The Tempest Storms Walker



In The Tempest, Miranda, played by Carla Sephton ’21, falls in love with Ferdinand, played by Asa Tuke ’21.

While thunder crashes in the background, water splatters on the audience as sailors attempt to save their ship from a storm. Last weekend, the Hotchkiss Dramatic Association (HDA) hosted its winter production, The Tempest by William Shakespeare, in Walker Auditorium.
In The Tempest, Prospero, the rightful Duke of Milan, uses magic to regain his title after being deposed by his brother and stranded on an island with his daughter, Miranda. According to Mr. Parker Reed, instructor in English and theatre and director of the production, “Many factors influenced this play’s selection. I sought something that could challenge and delight our current actors. Perhaps most importantly, I appreciate Shakespeare’s romances for their blend of comic and tragic moments.”
The play was accompanied by original music written by Desmond Teague ’20 and Kelly Zuo ’20. The score was performed by Teague, Zuo, Clara Ma ’23, Sam Beutner ’20, and Allison Lin ’22 on flute, drums, and cello, respectively, with each instrument representing a different character in the play. Zuo said, “This is the first time we [have] ever scored a play, [which] is different from just composing music, because we are serving to better the audience’s understanding [of the characters and the story]. Coordinat[ing] the music with the actors on stage was a challenge. Eventually, we decided to do it live for that reason.”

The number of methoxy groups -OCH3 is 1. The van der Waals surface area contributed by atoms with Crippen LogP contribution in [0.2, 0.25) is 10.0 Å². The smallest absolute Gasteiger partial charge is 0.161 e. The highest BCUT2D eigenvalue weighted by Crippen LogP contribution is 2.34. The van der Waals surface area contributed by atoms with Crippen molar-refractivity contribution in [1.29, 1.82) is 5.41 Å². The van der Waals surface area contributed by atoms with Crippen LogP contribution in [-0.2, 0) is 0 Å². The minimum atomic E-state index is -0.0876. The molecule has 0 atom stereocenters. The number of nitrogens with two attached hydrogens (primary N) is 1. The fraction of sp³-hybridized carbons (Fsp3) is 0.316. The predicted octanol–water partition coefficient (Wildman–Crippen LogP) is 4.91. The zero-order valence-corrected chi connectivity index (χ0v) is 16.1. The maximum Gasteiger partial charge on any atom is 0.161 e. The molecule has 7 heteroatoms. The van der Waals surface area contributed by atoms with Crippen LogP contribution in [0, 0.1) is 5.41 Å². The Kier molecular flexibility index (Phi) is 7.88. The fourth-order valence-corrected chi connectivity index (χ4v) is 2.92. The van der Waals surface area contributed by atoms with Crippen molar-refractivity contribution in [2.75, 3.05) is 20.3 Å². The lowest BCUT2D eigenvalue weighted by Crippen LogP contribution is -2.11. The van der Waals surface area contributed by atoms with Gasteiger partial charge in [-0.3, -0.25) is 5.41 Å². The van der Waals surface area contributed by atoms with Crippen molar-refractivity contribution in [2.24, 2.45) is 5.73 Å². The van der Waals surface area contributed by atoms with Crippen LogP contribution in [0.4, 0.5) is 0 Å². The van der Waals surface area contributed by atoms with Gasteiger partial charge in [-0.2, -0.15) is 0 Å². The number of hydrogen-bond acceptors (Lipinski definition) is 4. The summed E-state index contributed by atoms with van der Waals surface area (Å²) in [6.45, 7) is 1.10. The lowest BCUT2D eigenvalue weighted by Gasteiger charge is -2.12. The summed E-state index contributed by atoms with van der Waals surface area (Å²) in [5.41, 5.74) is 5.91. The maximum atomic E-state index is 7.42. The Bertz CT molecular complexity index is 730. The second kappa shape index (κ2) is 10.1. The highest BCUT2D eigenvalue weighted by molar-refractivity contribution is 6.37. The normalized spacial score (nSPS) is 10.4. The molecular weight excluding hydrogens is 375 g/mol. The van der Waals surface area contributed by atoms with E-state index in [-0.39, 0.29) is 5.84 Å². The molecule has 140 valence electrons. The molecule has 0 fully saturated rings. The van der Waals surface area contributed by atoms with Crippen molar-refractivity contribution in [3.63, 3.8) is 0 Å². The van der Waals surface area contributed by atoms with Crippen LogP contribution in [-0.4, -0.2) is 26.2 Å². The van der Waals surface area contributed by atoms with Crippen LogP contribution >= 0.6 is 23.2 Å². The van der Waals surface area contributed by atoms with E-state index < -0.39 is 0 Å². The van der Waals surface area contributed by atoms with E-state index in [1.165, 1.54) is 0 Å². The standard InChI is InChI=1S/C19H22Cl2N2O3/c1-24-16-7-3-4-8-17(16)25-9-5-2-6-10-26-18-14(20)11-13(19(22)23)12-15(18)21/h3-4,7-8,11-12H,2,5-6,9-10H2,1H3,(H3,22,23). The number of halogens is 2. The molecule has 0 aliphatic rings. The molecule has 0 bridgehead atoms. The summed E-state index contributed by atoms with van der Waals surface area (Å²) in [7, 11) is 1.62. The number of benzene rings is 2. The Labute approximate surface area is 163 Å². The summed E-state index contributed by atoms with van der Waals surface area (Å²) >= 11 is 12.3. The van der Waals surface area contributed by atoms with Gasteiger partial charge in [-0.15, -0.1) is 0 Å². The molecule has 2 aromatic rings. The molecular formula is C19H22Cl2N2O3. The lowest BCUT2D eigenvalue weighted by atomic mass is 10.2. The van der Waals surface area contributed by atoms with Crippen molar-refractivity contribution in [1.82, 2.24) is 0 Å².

Zuo and Teague worked in conjunction with the HDA cast and crew, who participated in two-hour-long rehearsals six nights a week. Mr. Charles Noyes, former instructor in art and coordinator of faculty mentorship, played Prospero. He described the rehearsal process as “intense, in capital letters, from start to finish.” However, despite the mental effort involved, Noyes said, “To work as a team [with these students] is really humbling. I am amazed at their ability to cope, to learn, to grow, to struggle, [and] to support one another.”
Throughout rehearsals, actors developed a deeper understanding of the play and acting in general. Rock Zhu ’20 played Caliban, a being raised and enslaved by Prospero. Zhu commented, “Caliban’s character is really intricate and difficult to portray on stage. He’s not a complete human character, so [I had]… a lot [of movement and vocal choices] to experiment with. I was pushed to go one step further, [and] to [dig deeper into] Caliban’s personality and his relationship with other characters.”
Overall, the performance was met with approval from the audience. Shannon Meng ’22 commented, “The lighting and sound effects used on stage were very realistic, and [they] fit well with the play. The actors were [also] very passionate.”
Zhu further added, “It’s a story about love, redemption, [and] forgiveness. Although the story is far from us, there are things audience members can learn, as well as the actors. It’s a story that a lot of us can connect to.”
The next production in Walker Auditorium is Mr. Burns, a Post-Electric Play, directed by Mr. Derek Brashears, director of theatre. The show will open on Friday, April 24.